Worshippers at a Turkish mosque have reportedly been praying in the wrong direction for nearly forty years.
The mistake was discovered by the newly appointed imam at the mosque, which is located in Sugoren, in the west of Turkey. Isa Kaya was appointed back in 2017, and since came to notice a very important error within the structure of the building.
Those who practice the Muslim faith are advised to kneel facing the direction of the Kaaba in Mecca while praying, five times each day.
The Kaaba is a black, cube shaped building located at the Al-Masjid Al-Ḥarām; Islam’s largest mosque.
However, during the construction of this particular mosque back in 1981, the Mihrab – a semicircular niche in the wall to mark the direction of Mecca – had been incorrectly placed. As a result, worshippers had been facing the wrong way by around 33 degrees for the last 37 years.
After hearing the rumours of a potential misalignment, Mr Kaya sought the advice of local muftis, specialist legal experts who are empowered to give rulings on religious matters.
The mufti’s office proceeded to confirm how the Mihrab had indeed been put in the wrong position when the mosque was first built.
Mr Kaya has refrained from tearing down the Mihrab immediately, instead implementing a temporary measure whereby the congregation is guided by arrows of white tape on the carpet which point them in the correct direction.
An example of a Mihrab, located in the Great Mosque of Cordoba, can be seen in the following picture:
As reported by Hurriyet Daily News, who cited Demiroren News Agency, Mr Kaya said:
We have explained the situation to our congregation and most of them have reacted positively to our solution.
Mihrab of Muradiye Mosque in Edirne, Turkey. Early 15th c. Ottoman tiles. pic.twitter.com/3PvhoJLGM7
— Can (@CanBozkir) October 15, 2018
CAM LOVES blue – from the Chihuly in the lobby to this Mihrab (Prayer niche) and tons of art in between. Staff members are joining the @fccincinnati #BlueOut tomorrow in support of #FCCincy! Won't you? #CINvNSH #OurCityOurCup pic.twitter.com/2yYcZz1M9O
— CincyArtMuseum (@cincyartmuseum) October 18, 2018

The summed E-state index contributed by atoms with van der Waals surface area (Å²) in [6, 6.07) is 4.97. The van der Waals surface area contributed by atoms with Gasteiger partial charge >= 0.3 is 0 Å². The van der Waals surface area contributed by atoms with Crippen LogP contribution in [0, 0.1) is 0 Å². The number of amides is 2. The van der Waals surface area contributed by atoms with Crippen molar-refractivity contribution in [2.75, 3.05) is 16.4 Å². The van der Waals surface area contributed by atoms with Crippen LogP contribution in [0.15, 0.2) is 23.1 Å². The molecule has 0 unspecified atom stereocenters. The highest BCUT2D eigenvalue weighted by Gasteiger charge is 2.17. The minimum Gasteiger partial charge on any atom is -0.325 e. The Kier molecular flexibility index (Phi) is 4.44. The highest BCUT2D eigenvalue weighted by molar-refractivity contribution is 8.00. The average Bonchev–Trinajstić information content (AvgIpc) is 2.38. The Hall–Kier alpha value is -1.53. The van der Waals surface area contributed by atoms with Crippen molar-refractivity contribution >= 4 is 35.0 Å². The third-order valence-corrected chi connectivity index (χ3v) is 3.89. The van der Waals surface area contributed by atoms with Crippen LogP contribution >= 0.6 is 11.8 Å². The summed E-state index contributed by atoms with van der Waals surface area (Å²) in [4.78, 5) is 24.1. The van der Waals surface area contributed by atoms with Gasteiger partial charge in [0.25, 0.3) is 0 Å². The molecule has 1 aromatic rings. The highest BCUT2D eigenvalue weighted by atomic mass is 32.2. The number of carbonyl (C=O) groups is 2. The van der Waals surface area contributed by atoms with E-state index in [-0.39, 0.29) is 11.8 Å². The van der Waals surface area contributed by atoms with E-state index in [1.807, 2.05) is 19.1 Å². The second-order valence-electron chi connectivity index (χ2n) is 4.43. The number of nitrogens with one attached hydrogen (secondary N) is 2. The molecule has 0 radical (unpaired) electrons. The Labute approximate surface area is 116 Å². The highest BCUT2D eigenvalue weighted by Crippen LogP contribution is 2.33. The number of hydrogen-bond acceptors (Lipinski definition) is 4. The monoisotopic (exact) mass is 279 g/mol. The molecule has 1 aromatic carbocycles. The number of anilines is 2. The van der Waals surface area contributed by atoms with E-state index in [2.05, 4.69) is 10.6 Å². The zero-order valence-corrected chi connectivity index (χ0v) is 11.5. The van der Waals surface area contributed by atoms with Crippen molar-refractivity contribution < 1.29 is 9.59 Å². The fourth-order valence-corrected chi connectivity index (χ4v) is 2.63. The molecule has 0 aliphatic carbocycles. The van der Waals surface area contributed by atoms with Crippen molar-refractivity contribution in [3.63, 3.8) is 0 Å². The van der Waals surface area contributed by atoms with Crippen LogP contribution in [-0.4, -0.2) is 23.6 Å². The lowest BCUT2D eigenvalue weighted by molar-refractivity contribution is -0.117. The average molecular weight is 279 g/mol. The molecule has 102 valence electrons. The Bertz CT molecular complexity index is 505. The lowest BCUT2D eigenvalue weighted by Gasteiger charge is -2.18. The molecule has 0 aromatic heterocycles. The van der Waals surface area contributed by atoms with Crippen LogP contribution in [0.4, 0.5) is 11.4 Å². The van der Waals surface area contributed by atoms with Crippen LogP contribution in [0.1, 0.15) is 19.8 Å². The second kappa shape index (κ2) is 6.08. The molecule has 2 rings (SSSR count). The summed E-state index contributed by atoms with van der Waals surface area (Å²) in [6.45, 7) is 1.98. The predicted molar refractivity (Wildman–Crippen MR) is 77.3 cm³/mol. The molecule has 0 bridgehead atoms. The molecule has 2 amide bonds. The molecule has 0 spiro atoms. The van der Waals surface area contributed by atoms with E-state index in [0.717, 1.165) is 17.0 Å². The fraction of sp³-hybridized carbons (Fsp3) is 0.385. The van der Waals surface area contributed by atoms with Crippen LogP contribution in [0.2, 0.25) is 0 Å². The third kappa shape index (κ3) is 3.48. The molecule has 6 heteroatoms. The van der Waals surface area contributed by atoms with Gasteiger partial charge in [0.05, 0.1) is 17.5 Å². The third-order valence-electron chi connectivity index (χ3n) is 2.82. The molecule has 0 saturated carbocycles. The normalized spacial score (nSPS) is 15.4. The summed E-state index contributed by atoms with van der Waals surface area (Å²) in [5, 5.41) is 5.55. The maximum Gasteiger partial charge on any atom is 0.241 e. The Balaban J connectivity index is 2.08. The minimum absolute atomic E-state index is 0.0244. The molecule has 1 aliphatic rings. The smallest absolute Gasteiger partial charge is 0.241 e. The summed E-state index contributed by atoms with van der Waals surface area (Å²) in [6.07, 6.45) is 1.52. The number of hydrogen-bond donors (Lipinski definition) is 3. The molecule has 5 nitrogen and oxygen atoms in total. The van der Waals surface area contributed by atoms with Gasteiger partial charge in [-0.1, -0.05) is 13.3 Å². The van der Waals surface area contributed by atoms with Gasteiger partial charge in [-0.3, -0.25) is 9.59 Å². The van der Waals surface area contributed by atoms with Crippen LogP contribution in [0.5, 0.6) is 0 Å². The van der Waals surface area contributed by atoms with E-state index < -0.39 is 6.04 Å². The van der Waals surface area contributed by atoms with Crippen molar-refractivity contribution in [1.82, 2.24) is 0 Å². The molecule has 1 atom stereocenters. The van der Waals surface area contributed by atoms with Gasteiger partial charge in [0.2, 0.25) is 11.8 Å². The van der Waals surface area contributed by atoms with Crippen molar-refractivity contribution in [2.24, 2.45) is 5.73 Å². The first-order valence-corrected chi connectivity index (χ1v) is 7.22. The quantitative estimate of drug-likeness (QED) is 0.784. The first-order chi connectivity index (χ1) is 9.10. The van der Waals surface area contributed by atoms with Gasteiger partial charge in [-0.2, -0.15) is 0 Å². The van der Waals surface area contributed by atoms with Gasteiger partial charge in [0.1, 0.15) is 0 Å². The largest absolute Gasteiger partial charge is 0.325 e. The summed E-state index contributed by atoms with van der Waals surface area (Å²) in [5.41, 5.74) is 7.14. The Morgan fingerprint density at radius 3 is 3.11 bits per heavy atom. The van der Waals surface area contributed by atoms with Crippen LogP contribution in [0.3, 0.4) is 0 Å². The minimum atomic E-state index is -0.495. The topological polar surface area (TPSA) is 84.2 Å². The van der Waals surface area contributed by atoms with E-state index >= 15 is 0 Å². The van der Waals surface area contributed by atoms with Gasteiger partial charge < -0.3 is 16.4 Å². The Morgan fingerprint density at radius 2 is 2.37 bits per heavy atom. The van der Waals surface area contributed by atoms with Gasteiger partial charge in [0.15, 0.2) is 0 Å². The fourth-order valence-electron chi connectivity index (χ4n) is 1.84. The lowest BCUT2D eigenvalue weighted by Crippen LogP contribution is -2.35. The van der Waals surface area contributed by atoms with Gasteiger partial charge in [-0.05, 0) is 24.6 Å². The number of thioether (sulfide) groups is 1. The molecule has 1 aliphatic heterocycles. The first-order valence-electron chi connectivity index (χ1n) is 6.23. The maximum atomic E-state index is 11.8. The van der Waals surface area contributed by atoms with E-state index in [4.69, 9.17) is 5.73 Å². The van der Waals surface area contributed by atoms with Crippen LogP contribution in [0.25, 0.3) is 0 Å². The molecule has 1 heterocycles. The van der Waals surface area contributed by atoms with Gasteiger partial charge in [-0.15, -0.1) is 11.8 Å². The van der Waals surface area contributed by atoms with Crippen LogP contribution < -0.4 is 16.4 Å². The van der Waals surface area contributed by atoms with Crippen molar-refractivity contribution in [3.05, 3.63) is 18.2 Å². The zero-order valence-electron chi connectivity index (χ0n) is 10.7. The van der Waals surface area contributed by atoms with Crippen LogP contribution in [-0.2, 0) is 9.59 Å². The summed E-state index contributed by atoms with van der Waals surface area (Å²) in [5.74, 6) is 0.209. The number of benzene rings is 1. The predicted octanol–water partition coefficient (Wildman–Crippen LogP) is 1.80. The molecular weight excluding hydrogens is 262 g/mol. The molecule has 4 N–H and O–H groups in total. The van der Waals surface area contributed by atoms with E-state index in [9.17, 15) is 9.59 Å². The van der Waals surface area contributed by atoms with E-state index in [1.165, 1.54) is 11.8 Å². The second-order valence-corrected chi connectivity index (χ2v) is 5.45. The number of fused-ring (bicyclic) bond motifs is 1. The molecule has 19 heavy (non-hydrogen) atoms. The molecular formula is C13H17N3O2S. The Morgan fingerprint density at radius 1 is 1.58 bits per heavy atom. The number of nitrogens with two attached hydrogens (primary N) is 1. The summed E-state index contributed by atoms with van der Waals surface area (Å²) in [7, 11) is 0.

According to a 2017 article in Daily Art Magazine, the Mihrab is often an ornate masterpiece:
With time, Mihrabs turned from simple apse-style concavities into highly ornamented sites -little masterpieces of Islamic art […]
The first documented semi-circular Mihrab comes from the Mosque of the Prophet at Medina. What used to be Prophet’s house, which later turned into the congregation place of his followers and thus the first mosque, was reconstructed into a proper representative construction during the caliphate of al-Walid I (705-715 AD).
However, Mihrabs might have been in use even before the revelation of the Prophet, just dedicated to different purposes. They had always been reserved for people of high importance and elevated social status, and the word Mihrab itself stood for an ‘elevated’ place, the most important place in the house.
Mihrabs can be a variety of sizes, but are usually created in the recognisable doorway shape. They are often decorated with beautiful tiles and calligraphy.
The prayer hall to the south in the Ottoman-era was doubled in width and covered with small domes equal in size except for domes covering the mihrab area, Bab al-Salam and the Prophet’s Tomb. The qibla wall was covered with glazed tiles featuring Quranic calligraphy. pic.twitter.com/m6Krflpr89
— Ottoman Records (@ottomanrecord) October 11, 2018
Going forward, an architect will be tasked with the important job of redesigning the structure, this time making sure everything is in its right and proper place.
No pressure then…
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Jules studied English Literature with Creative Writing at Lancaster University before earning her masters in International Relations at Leiden University in The Netherlands (Hoi!). She then trained as a journalist through News Associates in Manchester. Jules has previously worked as a mental health blogger, copywriter and freelancer for various publications.